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New Releases from Flatt City & Blindsyght

In the Jukebox


Flatt City
Lickety Split

Plenty of bands throw a banjo or a mandolin in the mix and call themselves bluegrass, but it's increasingly rare to find fresh, original music that fits the Bill Monroe mold of high harmonies, an upright bass-and-guitar-driven rhythm section, and no drums. From the opening bars of the title track on Flatt City's debut, it's evident that they're steeped in tradition — and they've got something to add to it.

"True Wisdom," with its highly singable chorus ("Sometimes I wish I was a little bit stronger/In my heart and in my mind and in my ways"), and "Carolina Colt," the rolling tale of a fierce Civil War soldier, could easily find themselves in the repertoire of any big name bluegrass act looking for new material. And Flatt City doesn't mind borrowing from their influences, either. Their soulful delivery of "In Tall Buildings" assuredly has John Hartford smiling down from the heavens, while multi-instrumentalist Chris Robinson's crisp tenor yodels on "Montana Cowboy" are spot-on.

Song order is well-attuned to throughout, with a selection of fiddle-driven tunes punctuating the album's climax, highlighted by the knee-slappin' "Angeline the Baker." It's on instrumentals like that and "Sally's Bounce" that Flatt City best displays their raw talent, segueing from a flawless mandolin solo to another on the banjo, guitar, or fiddle. It's only fitting that a band so in touch with their roots would close out with "Wicked Path of Sin" — one of the finest by Bill Monroe himself. ( —Stratton Lawrence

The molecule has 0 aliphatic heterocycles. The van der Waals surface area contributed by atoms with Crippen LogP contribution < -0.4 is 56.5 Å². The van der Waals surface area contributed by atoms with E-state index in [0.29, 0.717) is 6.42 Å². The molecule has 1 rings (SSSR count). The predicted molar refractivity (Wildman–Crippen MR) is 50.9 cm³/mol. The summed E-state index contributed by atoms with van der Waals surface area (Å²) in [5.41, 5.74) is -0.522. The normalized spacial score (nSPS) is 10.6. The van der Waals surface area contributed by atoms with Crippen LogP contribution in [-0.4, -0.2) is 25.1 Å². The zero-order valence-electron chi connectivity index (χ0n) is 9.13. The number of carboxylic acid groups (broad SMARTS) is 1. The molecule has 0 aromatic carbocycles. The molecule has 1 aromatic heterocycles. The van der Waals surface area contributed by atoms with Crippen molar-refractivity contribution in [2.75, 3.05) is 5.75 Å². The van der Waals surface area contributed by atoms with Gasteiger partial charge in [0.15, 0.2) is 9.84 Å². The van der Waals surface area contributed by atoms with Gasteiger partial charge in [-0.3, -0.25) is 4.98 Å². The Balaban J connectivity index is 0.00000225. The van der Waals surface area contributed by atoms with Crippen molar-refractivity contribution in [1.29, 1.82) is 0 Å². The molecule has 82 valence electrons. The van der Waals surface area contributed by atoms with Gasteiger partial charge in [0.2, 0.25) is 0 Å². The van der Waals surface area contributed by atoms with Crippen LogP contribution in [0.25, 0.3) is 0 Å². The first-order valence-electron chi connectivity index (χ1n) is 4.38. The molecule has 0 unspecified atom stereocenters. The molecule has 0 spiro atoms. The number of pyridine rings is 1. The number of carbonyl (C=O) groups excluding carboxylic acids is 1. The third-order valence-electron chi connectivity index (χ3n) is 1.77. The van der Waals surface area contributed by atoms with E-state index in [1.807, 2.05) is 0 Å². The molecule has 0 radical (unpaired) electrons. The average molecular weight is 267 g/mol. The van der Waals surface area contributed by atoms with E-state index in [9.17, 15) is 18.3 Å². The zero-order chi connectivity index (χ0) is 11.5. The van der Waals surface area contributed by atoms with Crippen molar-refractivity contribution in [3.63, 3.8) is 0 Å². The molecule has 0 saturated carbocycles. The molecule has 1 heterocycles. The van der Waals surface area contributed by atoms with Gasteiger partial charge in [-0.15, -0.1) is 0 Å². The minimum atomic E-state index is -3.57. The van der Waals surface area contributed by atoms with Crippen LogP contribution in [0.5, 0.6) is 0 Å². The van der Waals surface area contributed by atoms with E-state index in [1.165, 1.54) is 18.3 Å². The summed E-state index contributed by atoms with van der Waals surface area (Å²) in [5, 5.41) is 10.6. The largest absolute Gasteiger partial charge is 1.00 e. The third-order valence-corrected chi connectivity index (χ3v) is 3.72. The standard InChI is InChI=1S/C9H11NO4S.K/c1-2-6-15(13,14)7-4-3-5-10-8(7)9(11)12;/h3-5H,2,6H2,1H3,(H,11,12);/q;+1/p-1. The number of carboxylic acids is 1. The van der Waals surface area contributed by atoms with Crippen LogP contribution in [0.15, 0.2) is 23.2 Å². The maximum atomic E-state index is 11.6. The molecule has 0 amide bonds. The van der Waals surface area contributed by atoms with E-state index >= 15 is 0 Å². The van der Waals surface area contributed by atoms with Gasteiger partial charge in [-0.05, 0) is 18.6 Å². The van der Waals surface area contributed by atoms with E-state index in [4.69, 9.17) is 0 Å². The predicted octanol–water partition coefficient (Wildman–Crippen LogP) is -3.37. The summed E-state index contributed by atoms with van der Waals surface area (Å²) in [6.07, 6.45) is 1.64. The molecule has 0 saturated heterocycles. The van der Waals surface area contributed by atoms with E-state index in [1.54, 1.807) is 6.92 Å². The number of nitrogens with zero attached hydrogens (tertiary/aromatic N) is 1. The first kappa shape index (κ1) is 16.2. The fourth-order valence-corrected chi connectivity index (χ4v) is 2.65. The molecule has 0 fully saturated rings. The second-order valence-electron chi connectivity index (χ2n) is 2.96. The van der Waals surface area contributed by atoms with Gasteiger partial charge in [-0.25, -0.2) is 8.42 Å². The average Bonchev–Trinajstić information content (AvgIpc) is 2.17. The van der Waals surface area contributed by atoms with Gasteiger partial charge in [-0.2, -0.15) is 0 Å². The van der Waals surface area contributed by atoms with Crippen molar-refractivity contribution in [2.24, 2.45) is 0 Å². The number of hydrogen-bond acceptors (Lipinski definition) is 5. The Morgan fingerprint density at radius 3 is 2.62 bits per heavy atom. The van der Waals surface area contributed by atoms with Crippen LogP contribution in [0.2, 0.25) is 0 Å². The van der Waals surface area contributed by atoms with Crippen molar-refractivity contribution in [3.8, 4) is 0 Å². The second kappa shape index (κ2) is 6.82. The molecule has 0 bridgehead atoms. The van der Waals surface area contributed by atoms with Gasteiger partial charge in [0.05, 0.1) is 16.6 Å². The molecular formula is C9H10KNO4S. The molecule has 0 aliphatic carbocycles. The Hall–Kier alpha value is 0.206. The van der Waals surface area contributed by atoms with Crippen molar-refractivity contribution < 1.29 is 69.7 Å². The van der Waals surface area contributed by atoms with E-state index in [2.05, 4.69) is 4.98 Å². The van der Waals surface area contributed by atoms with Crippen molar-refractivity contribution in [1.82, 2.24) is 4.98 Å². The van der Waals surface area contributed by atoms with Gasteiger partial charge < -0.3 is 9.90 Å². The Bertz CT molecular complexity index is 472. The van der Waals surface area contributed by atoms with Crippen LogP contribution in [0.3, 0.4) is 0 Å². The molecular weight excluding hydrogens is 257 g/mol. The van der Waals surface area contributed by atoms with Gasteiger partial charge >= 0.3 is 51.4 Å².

Hard-rock band Blindsyght's independently-produced new self-titled album falls into the modern metal genre while avoiding most of the clichés. From the bludgeoning opener "Done" through the grunge-hammered "In Our Hands" and the syncopated "Turn Away," the music consists mostly of drummer Wade Szeszko's rapid kick drum and snare fills, guitarists Dustin Schell's and Carl Wannamaker's distorted and complex riffing, bassist Chris Viera's low-tuned drone, and singer John Llewellyn's doomy growl and emotive holler. Recorded and engineered in Extra Terrestrial Imagination studios in North Charleston with producer Dwayne Greenhill at the controls (Kally Knight twiddled a few knobs as well), it's a pretty solid step ahead. ( —T. Ballard Lesemann

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